Month: March 2013

Assuming Personal Responsibility

A huge advantage to incorporating or forming an LLC is that it protects your personal assets from business debts. But creating the corporation or LLC isn’t enough—you have to make sure you don’t waive that protection.

One way to waive that protection is to take actions that suggest you’re willing to be personally responsible for the corporation’s debts. Below are four of the most common ways business owners can, intentionally or otherwise, assume responsibility for their business’ debts:

  • Signing a personal guaranty. By signing, you’re taking responsibility for paying the loan if the business can’t. Many banks require one, especially for new businesses. As you develop a good history with the banks, you might be able to get them to waive this requirement. Make sure to keep track of any personal guaranty.
  • Offering personal property as collateral. A creditor can go after collateral, even if it’s your personal property. Just like with personal guaranties, a bank is more likely to require this for new businesses. Again, make sure to keep track of what you offer as collateral.
  • Using personal credit cards for business expenses. You are always responsible for paying your personal credit card balances. The card company doesn’t care if you used the card for “business purposes.”
  • Signing a contract personally. Always make sure you indicate you’re signing as a representative of the company (ex. President, CEO, etc.). If you just put your name on the dotted line, people will assume you’re signing as an individual and plan to be held individually responsible for the contract.

Corporations and LLCs offer great protection for business owners, but that protection isn’t absolute. Being aware of how you can become personally liable for your company’s debts can help you minimize your risk and realize all the advantages incorporating has to offer.

Putting Wage Garnishments in Perspective

Garnishing a debtor’s wages is called an “earnings garnishment” in Wisconsin. It’s one way a creditor has to collect what they’re owed on a judgment. But like many ways to collect, there are limits to what and how you can garnish.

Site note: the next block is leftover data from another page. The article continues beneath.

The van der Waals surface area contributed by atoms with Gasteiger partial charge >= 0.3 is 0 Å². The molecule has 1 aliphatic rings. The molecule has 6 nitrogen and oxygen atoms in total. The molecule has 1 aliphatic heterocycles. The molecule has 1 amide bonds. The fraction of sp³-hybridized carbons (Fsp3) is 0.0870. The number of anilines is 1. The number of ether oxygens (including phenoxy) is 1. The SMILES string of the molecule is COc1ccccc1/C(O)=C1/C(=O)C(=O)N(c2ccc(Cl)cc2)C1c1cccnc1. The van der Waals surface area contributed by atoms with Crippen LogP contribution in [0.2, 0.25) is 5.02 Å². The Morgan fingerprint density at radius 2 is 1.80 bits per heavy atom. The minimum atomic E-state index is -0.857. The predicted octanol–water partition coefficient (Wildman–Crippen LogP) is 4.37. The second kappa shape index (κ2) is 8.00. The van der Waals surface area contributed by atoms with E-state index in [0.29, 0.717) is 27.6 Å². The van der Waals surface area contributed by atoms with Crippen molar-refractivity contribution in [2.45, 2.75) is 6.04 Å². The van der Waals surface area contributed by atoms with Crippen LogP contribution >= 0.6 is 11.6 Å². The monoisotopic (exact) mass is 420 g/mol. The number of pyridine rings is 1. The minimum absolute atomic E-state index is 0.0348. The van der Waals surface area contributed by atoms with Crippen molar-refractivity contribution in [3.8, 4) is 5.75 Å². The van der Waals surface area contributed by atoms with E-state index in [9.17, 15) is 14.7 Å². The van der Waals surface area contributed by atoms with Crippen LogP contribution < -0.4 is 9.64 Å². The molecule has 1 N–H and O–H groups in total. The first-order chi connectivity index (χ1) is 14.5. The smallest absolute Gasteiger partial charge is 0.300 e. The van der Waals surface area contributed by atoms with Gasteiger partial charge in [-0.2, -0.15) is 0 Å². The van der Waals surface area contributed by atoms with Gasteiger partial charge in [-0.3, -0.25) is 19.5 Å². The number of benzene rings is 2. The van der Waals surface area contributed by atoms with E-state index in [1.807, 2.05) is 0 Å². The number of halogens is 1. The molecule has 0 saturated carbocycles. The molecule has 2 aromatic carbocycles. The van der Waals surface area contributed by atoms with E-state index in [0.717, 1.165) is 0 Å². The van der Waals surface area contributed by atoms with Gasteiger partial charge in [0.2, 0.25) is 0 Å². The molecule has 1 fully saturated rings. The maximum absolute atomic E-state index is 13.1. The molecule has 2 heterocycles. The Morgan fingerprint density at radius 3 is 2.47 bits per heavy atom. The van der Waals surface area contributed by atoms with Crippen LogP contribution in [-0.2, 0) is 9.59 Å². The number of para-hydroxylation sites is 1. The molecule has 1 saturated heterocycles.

The biggest limitation is on what you can garnish: at best, only 20% of an employee’s earnings can be garnished. If garnishment would bring the earnings below the poverty level, you’ll get even less. And if an employee is already earning below the poverty level, you can’t garnish at all.

Another limitation is time: Wisconsin limits garnishing to 13 week periods. Usually, only one creditor can garnish at a time. When the 13 weeks are up, you have to re-file (and pay the appropriate fees).

A final issue with earnings garnishments is that they involve a debtor’s employer (called the “garnishee”), which can complicate things. For example, you must send certain forms to both the debtor and the garnishee. Both of them can object to the garnishment, meaning you may end up back in court to decide who’s right.

It might seem like, with all of those limits, an earnings garnishment is never a good idea. Not true! The key to a successful earnings garnishment is to keep your expectations reasonable. Working with someone who understands the collections process, the likely costs you’ll incur and the likely amount you’ll receive from the garnishment.

Also, consider alternatives ways to collect: a garnishment may be your best option, especially if you’re having difficulty finding other property that the debtor owns. And if the debtor makes enough money, you may be able to get the judgment paid relatively quickly.

The collections process can be daunting. Understanding the pros and cons of your options can help you make the best decision on approaching it.